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A Different Way to Slice the Pie
Legends and Lore
Monte Cook

W hen 3rd Edition D&D was released, a lot of people criticized the concept of attacks of opportunity, and the complaints were certainly not without their merits. The irony was that attacks of opportunity existed in the system long before that. In early D&D, if you turned from your melee opponent to run away, he got to make a free attack against you, which is, of course, an attack of opportunity. Also, you couldn't use a bow or cast a spell if you were standing next to a foe, but there was a common house rule that allowed you to do those things but, again, your opponent would get to attack you.

The term "attack of opportunity" wasn't coined (at least for D&D) until midway through the 2nd Edition of the game, in the Player's Option books. Codifying various exceptional situations into a unified rule seemed to be a great way to organize the material and manage the concept.

The problem with a newly codified rule is that it becomes one more thing to remember. Moreover, it becomes a component of the game that you have to learn even though it might never come up in play. As unlikely as it seems, it's possible in 3rd Edition for one to read and understand the "Attacks of Opportunity" section and then never actually have the rule come into play. Why? Because attacks of opportunity are triggered actions that don't happen on the player's turn. They're also situational and easy to forget.

So imagine slicing the pie a different way. Rather than calling out attacks of opportunity as an element of D&D combat, you simply add the rules where and when they are needed. So it would say, as in 1st Edition, that if you move away from a foe, or use a missile weapon next to him, the foe gets a free attack.


With this approach, rules appear only when you need them. There's less codification and fewer (potentially far fewer) rules to master before you can start playing. The rules are revealed on a need-to-know basis, as distinguished from rules that are "unpacked" and individually categorized and described in a large chapter of a rulebook.

One advantage to introducing rules when they are needed is that you can keep low-level game play simple. There are many elements of the game that one might argue don't need to come into play at 1st level, such as damage resistance. It's a fine mechanic, but at 1st level, you kind of just want to roll dice and see if you hit. If you package damage resistance as a concept only within the situations where it arises (spells, monster descriptions, and so on), and then make sure that these rules situations don't come into play at low levels, you're set. Both the new player and the experienced player who just doesn't want to deal with a lot of rules can sit down, play a 1st-level character, and never even know that damage resistance (or teleportation, or scrying, or mind control, or grappling, or whatever concept you want to label as being unnecessary or overly cumbersome for low-level play) exists.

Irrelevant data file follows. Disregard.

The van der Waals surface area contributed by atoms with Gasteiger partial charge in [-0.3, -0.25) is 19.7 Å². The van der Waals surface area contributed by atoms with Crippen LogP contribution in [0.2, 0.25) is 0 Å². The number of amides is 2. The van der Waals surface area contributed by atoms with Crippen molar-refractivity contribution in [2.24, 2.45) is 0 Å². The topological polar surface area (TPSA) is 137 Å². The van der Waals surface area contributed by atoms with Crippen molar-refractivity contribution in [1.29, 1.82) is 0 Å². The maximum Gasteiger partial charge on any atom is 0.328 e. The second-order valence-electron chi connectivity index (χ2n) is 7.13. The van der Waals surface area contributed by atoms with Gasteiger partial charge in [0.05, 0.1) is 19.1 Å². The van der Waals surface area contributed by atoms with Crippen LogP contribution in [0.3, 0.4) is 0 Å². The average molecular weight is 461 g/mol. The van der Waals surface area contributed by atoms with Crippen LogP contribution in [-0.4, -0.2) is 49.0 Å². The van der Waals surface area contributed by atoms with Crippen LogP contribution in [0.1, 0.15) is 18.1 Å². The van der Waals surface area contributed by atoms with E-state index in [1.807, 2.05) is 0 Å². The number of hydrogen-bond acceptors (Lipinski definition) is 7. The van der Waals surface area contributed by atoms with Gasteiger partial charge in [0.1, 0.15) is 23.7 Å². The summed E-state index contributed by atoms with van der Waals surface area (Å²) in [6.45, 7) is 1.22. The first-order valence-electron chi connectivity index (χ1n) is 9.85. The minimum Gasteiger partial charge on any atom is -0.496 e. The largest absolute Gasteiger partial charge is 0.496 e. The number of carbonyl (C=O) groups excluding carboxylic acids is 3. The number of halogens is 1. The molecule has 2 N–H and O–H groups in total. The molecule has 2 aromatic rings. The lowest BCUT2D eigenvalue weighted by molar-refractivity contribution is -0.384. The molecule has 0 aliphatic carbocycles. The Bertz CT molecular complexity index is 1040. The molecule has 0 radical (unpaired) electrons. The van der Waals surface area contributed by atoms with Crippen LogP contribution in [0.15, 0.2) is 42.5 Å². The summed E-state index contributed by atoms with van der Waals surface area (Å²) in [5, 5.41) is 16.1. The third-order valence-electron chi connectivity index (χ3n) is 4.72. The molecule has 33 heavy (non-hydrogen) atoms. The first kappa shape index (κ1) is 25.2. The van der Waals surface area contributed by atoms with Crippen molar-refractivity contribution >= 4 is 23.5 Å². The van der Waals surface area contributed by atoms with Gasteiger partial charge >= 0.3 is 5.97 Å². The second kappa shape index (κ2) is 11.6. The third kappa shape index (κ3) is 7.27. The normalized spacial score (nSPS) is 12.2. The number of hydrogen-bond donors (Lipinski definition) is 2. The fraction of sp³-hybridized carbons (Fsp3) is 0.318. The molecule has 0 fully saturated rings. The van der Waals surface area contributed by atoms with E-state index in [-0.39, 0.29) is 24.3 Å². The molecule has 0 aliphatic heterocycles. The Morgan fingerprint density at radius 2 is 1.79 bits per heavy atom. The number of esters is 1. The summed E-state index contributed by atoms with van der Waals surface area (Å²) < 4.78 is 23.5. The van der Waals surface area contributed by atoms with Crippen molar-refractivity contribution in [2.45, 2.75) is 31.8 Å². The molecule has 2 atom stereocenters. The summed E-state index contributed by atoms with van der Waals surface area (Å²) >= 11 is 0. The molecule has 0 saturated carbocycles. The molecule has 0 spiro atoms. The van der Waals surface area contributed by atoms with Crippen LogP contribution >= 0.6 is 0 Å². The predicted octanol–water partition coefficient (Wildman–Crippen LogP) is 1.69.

If we adopt this mindset, we can peg an adventure as being 5th level or 12th level or 19th level and have it carry weight not only in terms of character level but also in terms of complexity. If we recognize that the game gets more complex the higher level you go, we can use that to our advantage. A DM browsing through adventures in the store might see that one is for 8th-level characters, and that statement alone tells him not only how tough the challenges are but also how complex the adventure might be in terms of the mechanical intricacy. This way, someone who just wants a simple, faster-moving game can stick to low level, and someone who wants a broader, more complex game can play at higher levels. We could even do that for rules supplements, pegging more intricate options as being limited to mid- or high-level play.

In the end, with rules packed properly, we can allow game groups to decide how complex they want their game to be, rather than allowing some game designer to do it for them. I don't want to tell anyone how to play the game. I would prefer to provide ways—perhaps multiple ways—for you to tailor your game to be what you want.

This Week's Poll

On a scale of 1 to 5, with 1 being "not at all" and 5 being "very much," I agree with the following statements about D&D rules:

 Rules should be presented only when needed.  
1
2
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4
5

 Complexity should equate to PC level.  
1
2
3
4
5

 The ability for a game group to determine its own level of complexity is important.  
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5

Last Week's Poll

How often should the best solutions be within the normal bounds of the rules governing standard PC abilities?
1 57 2.7%
2 260 12.1%
3 987 45.9%
4 711 33.1%
5 135 6.3%
Total 2150 100.0%

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